The mean QOL score in the general population is normally <1 because some people will have a less than full health score. People with diseases or symptoms are likely to continue living in their local community. Others may not report their health state as full health even if they do not have any diseases. Such reductions in QOL should be reflected in QALY calculations for economic evaluations. In addition, to interpret QOL scores obtained through a survey, it is important to be compared with the score for the general population as a reference value. Therefore, the population norms, which have been previously defined as “population reference data… for a specific country or international region” [12], used for preference-based measures are essential for both researchers and policymakers. The norms for these measures, especially for the EQ-5D-3L, have already been reported in many countries, including the UK [13], USA [14, 15], six European countries (Belgium, France, Germany, Italy, Netherlands and Spain) [16, 17], Spain (Catalonia) [18], Switzerland (French-speaking population) [19], Finland [20], Denmark [21], Portugal [22], Poland [23], Canada (Alberta) [24], Australia (Queensland) [25], China [26], Taiwan [27], Singapore [28, 29], Sri Lanka [30], and Brazil [31]. The population norms for the SF-6D have also been investigated in some countries, including the UK [32], USA [15], Australia [33], Portugal [34], and Brazil [35]. However, the Japanese population norms for QOL scores do not currently exist, with the exception of surveys performed in three areas [12] that were originally performed to obtain a value set [9]. Few standard norms for the EQ-5D-5L, a newly developed measure by the EuroQol Group, have been reported across the world.

The population in Japan was about 12.5 million in 2015, and almost all of the population speaks Japanese. Therefore, Japanese versions of the EQ-5D-3L, EQ-5D-5L, and SF-6D are widely used for calculating QOL scores in Japan, and Japan’s economic evaluation guideline [36] recommends the use of measures with value sets developed in Japan. The Ministry of Health, Labour and Welfare (MHLW) of Japan has collected data on these measures based on our concept. They also collected responses to a questionnaire included in the National Livelihood Survey, which Japan’s MHLW performs annually. This questionnaire includes questions regarding disease types and subjective symptoms.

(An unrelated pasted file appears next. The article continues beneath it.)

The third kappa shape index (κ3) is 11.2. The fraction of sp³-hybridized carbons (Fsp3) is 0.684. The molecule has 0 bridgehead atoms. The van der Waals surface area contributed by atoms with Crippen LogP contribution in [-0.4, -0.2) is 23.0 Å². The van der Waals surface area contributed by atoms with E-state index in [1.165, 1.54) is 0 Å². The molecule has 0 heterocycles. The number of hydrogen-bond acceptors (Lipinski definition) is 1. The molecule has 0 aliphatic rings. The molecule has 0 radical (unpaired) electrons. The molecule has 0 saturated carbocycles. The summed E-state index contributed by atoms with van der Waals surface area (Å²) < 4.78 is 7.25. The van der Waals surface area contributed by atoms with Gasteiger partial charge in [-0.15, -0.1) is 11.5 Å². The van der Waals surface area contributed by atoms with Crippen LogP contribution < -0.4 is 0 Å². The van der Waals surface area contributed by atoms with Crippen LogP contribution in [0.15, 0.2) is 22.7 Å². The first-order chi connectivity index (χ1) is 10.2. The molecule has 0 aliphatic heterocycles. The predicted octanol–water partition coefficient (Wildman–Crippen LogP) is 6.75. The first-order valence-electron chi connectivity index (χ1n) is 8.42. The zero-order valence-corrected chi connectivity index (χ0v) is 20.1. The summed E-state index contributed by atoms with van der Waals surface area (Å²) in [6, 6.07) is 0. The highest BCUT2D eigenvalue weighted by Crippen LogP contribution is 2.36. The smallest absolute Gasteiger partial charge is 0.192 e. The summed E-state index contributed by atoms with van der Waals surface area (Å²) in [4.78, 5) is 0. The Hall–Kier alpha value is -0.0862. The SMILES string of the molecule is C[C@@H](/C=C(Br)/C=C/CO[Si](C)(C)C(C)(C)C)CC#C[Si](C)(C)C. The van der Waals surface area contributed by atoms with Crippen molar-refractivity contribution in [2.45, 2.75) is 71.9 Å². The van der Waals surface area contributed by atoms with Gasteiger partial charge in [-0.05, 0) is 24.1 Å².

Therefore, the objective of this study was to analyze data to obtain the population norms for the Japanese versions of three preference-based measures: the EQ-5D-3L, EQ-5D-5L, and SF-6D. The second objective was to examine the characteristics of each measure and the relations among measures. We also aimed to present the relation between the QOL score for the general population and characteristics such as sex, age, diseases, symptoms, and other socio-demographic factors.

Methods

Sampling

Data in this study came from MHLW’s survey, which took a representative sample. In the survey, a total of 1000 adult respondents (aged ≥ 20 years) were targeted in a random sampling from 100 sites (municipalities). The method used to select the 100 sites was as follows: First, the number of sites in each region (8 regions) was determined in proportion to the population of each region. Then, in every region, the number of sites belonging to each stratum (prefecture × size of municipalities) was calculated based on the populations of the stratum. The surveyed district (Cho-me, in Japanese) was randomly determined in a manner corresponding to the allocated number of sites in each stratum. Respondents were also randomly sampled from each selected district, stratified according to sex and age. People in a hospital or a nursing home were not included.